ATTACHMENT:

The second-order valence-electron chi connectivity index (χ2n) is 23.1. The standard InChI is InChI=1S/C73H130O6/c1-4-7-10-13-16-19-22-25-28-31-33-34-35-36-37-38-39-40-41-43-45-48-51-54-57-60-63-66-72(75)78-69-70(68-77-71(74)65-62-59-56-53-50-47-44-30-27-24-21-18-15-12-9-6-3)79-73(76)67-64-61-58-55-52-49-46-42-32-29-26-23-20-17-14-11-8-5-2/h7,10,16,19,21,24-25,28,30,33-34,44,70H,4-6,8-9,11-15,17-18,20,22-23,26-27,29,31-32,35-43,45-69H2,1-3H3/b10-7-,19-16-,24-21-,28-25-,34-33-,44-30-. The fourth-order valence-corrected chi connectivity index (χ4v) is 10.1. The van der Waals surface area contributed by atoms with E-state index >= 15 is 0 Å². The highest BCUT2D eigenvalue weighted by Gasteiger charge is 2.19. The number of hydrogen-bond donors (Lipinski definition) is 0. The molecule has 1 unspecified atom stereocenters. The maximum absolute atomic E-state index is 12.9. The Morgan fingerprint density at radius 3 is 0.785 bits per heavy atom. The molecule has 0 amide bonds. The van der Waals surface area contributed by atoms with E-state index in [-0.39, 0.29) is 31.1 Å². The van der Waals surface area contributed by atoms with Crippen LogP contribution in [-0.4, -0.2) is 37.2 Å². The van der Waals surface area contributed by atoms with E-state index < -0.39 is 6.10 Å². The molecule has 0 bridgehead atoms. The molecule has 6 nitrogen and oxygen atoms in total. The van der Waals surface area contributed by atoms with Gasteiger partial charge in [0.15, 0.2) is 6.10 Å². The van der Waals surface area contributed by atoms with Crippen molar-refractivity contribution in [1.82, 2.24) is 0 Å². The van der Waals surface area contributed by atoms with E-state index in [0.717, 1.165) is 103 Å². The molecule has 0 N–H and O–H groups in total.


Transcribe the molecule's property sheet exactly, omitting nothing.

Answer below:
The second-order valence-electron chi connectivity index (χ2n) is 23.1. The standard InChI is InChI=1S/C73H130O6/c1-4-7-10-13-16-19-22-25-28-31-33-34-35-36-37-38-39-40-41-43-45-48-51-54-57-60-63-66-72(75)78-69-70(68-77-71(74)65-62-59-56-53-50-47-44-30-27-24-21-18-15-12-9-6-3)79-73(76)67-64-61-58-55-52-49-46-42-32-29-26-23-20-17-14-11-8-5-2/h7,10,16,19,21,24-25,28,30,33-34,44,70H,4-6,8-9,11-15,17-18,20,22-23,26-27,29,31-32,35-43,45-69H2,1-3H3/b10-7-,19-16-,24-21-,28-25-,34-33-,44-30-. The fourth-order valence-corrected chi connectivity index (χ4v) is 10.1. The van der Waals surface area contributed by atoms with E-state index >= 15 is 0 Å². The highest BCUT2D eigenvalue weighted by Gasteiger charge is 2.19. The number of hydrogen-bond donors (Lipinski definition) is 0. The molecule has 1 unspecified atom stereocenters. The maximum absolute atomic E-state index is 12.9. The Morgan fingerprint density at radius 3 is 0.785 bits per heavy atom. The molecule has 0 amide bonds. The van der Waals surface area contributed by atoms with E-state index in [-0.39, 0.29) is 31.1 Å². The van der Waals surface area contributed by atoms with Crippen LogP contribution in [-0.4, -0.2) is 37.2 Å². The van der Waals surface area contributed by atoms with E-state index < -0.39 is 6.10 Å². The molecule has 0 bridgehead atoms. The molecule has 6 nitrogen and oxygen atoms in total. The van der Waals surface area contributed by atoms with Gasteiger partial charge in [0.15, 0.2) is 6.10 Å². The van der Waals surface area contributed by atoms with Crippen molar-refractivity contribution in [1.82, 2.24) is 0 Å². The van der Waals surface area contributed by atoms with E-state index in [0.717, 1.165) is 103 Å². The molecule has 0 N–H and O–H groups in total.